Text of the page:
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Conjugated dienes

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The focus of this chapter is on conjugated pi systems and so we’re going to start off by looking at the simplest conjugated pi system a conjugated dying alright so what is a dying well this is just a fancy way of saying an alkene with two double bonds when we named alkenes we end the name in ane and so a dying two double bonds there are three types of dying’s that

We might be interested in there’s cumulated dines or the pi bonds are directly adjacent to one another there’s conjugated dying’s which is what we’re going to be primarily interested in and that’s where the double bonds are separated by exactly one single bond and then isolated iines are when the double bonds are separated by two or more single bonds so in this

Chapter we’re interested in conjugated pi systems and what we mean by conjugated is when the double bonds are separated by exactly one single bond we actually have a continuous network of p orbitals and the pi electrons the electrons that are in these pi orbitals are spread out over the entire network they’re delocalized among all these carbons accumulated dining’s

There is no conjugation because the pi bonds are perpendicular to one another so we don’t have this conjugated system and when we have at least two single bonds separating the pi bonds they’re too far away right there’s a gap and so they don’t form this delocalized system and these conjugated systems these delocalized systems have some special properties and that’s

Why we have a chapter devoted to those all right so as i’ve mentioned the focus of this chapter is on conjugated systems and the special properties and reactivity associated with them in the simple examples i’ve given so far we’ve only had carbon atoms but we can also have hetero atoms involved in these conjugated systems again as long as the double bonds are just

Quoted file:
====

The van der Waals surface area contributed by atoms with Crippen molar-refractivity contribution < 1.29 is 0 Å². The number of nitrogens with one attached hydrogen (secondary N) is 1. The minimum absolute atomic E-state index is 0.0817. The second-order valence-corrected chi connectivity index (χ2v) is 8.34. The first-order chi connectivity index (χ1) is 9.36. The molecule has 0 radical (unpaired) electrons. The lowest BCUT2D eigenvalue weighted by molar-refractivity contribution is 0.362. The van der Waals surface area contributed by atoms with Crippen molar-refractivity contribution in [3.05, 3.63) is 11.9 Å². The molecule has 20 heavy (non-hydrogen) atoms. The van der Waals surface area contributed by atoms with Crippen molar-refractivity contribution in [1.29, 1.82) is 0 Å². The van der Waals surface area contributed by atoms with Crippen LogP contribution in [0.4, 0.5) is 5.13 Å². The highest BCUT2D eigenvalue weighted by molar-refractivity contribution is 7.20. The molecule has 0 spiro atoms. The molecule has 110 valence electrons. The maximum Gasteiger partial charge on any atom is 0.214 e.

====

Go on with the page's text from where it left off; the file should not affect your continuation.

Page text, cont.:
Separated by one single bond it’s fine to have a nitrogen or an oxygen as part of the conjugated system all right so how do we make dines well we make them these would make them is the same way that we learned to make alkenes last chapter and that’s through elimination reactions so if we have an alkyl halide we hit it with a strong base we can get an elimination

Reaction that will give us our dye and we can either start with where we already have one double bond and we have one halogen or we can start with two halogens as long as they’re on adjacent carbon atoms we can make a conjugated dyeing now the choice of using the tert butoxide as the base this helps encourage e two reactions and it eliminates the possibility of

Getting an sn2 reaction if we use something like any o on this molecule right we get primarily e2 but we get some sn2 competing so by choosing a bulky base that will eliminate even more of the potential sn2 products so one of the first features that you notice about conjugated dying’s is that the length of the single bond separating the two double bonds is shorter

Than we would expect for a typical carbon-carbon single bond one way of explaining that is the fact that these two carbons when we have the conjugated diene are sp2 hybridized right in in this case of ethane they’re sp3 hybridized well why does that matter so the more s character there is in these hybrid orbitals the shorter the orbitals are and so the shorter

Of the sigma bonds that they make will be the p orbitals are significantly longer than s orbitals and so when we have an sp3 orbital that mixes three p orbitals with 1s orbital so it’s only 25% s character when we go to an sp2 orbital now we’re mixing two p orbitals with 1s orbital so now it’s up to 33% s character and so it gets a little bit shorter and so we’d